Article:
Storytelling is a critical skill for public health workers. We can’t improve our communities without solid communication. And it’s up to us as public health practitioners to make sure the stories of our most vulnerable community members are told and heard.

Film is a particularly effective medium for conveying those public health stories, which is what makes the APHA Global Public Health Film Festival such a moving experience. At a Tuesday morning film festival session, attendees watched a variety of footage that put real faces and stories to the 1.1 million people in the U.S. living with HIV. Considering that not so long ago, HIV was considered a death sentence, it was incredibly inspiring to see so many HIV-positive people not just living, but thriving.

Take Dominique, Andrew and “Maria” (not her real name). The three young adults are part of the Pediatric HIV/AIDS Cohort Study, which is funded through the Eunice Kennedy Shriver National Institute of Child Health and Human Development and featured in the documentary “Faces of PHACS.” All three were diagnosed with HIV as children and faced obstacles throughout their lives. But as they grappled with the deaths of loved ones and being HIV-positive, they also learned how to create happy, healthy lives.

Andrew’s story went viral when he posted a family photo on Facebook with the message “Having a NEGATIVE family can be the most POSITIVE thing in your life.” In the photo, he’s holding an “HIV+” sign, as his wife and children hold “HIV-” signs. Love, family and joy are all possible even with HIV, he said. Dominique and Maria have also found peace — Dominique says he’s become closer to God and Maria is going strong with her boyfriend, who she says accepts her for who she is.

Session attendees saw just how cathartic storytelling can be in the documentary “Staying Positive — Women Living With HIV Speak Out Against Stigma.” The group StoryCenter partnered with the Empowerment Program and Positive Women’s Network to facilitate two workshops with HIV-positive women. Through the workshops, women of all ages and backgrounds gathered to tell their stories of life with HIV and support one another.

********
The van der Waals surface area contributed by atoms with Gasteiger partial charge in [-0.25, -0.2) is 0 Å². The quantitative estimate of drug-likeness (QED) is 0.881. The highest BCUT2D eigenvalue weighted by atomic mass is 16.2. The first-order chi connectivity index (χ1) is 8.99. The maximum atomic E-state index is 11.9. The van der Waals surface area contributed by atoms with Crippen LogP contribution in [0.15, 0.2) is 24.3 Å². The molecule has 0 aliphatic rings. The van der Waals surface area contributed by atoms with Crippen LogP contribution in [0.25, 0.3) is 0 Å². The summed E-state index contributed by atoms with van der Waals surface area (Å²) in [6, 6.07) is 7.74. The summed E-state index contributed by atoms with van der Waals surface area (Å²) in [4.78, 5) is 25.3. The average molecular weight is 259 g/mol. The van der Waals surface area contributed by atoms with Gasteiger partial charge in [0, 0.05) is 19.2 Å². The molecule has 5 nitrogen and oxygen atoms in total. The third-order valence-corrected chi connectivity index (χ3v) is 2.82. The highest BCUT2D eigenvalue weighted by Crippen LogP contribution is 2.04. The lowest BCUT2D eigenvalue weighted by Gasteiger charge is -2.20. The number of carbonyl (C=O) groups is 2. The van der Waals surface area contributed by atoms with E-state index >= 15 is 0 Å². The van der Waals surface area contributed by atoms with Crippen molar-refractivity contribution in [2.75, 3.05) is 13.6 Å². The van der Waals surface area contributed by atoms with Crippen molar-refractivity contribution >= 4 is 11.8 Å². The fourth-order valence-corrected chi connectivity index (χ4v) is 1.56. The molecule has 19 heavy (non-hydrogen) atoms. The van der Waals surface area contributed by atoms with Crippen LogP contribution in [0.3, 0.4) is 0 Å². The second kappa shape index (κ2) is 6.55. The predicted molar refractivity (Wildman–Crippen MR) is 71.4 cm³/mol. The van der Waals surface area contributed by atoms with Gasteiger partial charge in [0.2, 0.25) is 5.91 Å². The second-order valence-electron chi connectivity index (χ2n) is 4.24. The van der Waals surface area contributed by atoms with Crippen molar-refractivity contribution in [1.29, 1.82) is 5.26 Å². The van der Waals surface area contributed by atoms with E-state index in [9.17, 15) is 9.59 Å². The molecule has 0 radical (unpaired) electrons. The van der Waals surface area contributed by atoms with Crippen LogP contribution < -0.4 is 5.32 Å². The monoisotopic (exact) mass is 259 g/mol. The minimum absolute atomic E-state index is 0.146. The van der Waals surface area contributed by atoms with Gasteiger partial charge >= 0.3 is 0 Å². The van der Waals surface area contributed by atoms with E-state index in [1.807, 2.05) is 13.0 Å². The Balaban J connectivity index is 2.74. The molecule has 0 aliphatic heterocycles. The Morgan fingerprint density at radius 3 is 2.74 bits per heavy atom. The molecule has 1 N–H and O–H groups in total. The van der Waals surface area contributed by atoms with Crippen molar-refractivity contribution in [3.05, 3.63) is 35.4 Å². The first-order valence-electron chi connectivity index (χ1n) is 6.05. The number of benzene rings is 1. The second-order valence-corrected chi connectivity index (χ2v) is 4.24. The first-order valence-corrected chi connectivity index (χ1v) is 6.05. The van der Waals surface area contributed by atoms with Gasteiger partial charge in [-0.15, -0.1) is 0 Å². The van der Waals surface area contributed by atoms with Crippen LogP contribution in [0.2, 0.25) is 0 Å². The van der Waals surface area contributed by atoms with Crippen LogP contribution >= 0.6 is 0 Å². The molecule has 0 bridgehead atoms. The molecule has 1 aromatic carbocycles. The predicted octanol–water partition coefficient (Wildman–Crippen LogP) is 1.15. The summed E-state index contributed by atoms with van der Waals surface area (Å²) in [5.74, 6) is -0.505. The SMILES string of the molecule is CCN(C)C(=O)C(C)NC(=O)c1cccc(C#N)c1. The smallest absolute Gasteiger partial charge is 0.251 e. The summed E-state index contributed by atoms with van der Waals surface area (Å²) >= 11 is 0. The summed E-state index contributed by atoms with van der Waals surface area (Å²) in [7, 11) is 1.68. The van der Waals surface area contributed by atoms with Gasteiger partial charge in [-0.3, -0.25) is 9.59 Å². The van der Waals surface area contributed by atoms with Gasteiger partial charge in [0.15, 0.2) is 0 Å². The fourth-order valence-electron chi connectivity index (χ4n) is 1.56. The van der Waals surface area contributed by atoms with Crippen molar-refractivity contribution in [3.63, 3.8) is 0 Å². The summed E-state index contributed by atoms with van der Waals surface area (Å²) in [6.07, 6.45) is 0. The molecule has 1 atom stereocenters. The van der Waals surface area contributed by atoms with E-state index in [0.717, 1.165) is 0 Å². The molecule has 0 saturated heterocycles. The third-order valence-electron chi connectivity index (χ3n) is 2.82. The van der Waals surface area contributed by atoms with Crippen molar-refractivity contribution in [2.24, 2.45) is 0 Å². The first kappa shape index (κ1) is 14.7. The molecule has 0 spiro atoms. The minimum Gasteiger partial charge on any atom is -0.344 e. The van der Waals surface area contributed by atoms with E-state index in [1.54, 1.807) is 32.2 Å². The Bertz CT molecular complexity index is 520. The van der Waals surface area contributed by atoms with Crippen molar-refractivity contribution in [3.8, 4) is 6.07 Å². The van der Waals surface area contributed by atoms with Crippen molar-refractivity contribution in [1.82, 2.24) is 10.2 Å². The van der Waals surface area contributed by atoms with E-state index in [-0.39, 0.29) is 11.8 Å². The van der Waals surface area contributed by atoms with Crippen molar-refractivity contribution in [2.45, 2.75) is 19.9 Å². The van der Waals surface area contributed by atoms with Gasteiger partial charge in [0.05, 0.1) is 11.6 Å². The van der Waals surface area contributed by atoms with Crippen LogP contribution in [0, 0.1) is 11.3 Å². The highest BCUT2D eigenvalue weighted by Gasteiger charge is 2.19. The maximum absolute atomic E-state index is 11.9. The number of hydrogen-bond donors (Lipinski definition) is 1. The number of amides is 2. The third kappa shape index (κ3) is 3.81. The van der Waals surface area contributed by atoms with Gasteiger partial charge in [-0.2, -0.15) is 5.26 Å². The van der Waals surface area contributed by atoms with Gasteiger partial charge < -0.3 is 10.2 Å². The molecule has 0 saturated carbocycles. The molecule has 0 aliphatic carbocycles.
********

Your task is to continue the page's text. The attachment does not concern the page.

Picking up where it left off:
“I was amazed and profoundly touched by the trauma that we all carry, that was a part of all of our stories,” said workshop participant Barb Cardell. “That caused me to change my story deeply and to go to that place of my own trauma and to share it in a way that I think I had not perhaps shared it in the past.”

Public health practitioners can look to the documentary “Breaking the Silence Through Storytelling: Confronting Medical Mistrust to Advance HIV Prevention” for lessons on communicating with groups who are skeptical of the medical establishment. For example, the exploitation of black bodies in medical research, from the Tuskegee experiment to the profiting off of Henrietta Lacks’ cell line, means many black people are understandably wary of medical research. It’s a critical issue to understand in Baltimore, which is home to a large African-American community.

According to the documentary, the Baltimore City Health Department is working to right some of these wrongs through programs that help marginalized residents engage in conversations about their health. In partnership with community-based organizations, the health department created Baltimore in Conversation, which brings people together in informal settings to discuss health care access, with a focus on HIV prevention. There’s also Project Presence, which uses photography to showcase the LGBTQ community in Baltimore.

“If we can create conversations, if we can make people talk more about the problems, then maybe we can break the barrier of silence,” said Kehinde Bademosi, social innovation coordinator for the Baltimore City Health Department. “Then we can begin to address all these issues about HIV, about (prevention), about treatment.”

Baltimore’s use of storytelling serves as an important reminder for public health workers — a reminder that these are real people who deserve our empathy and understanding.

“For every HIV infection, there is a story behind it,” Bademosi said.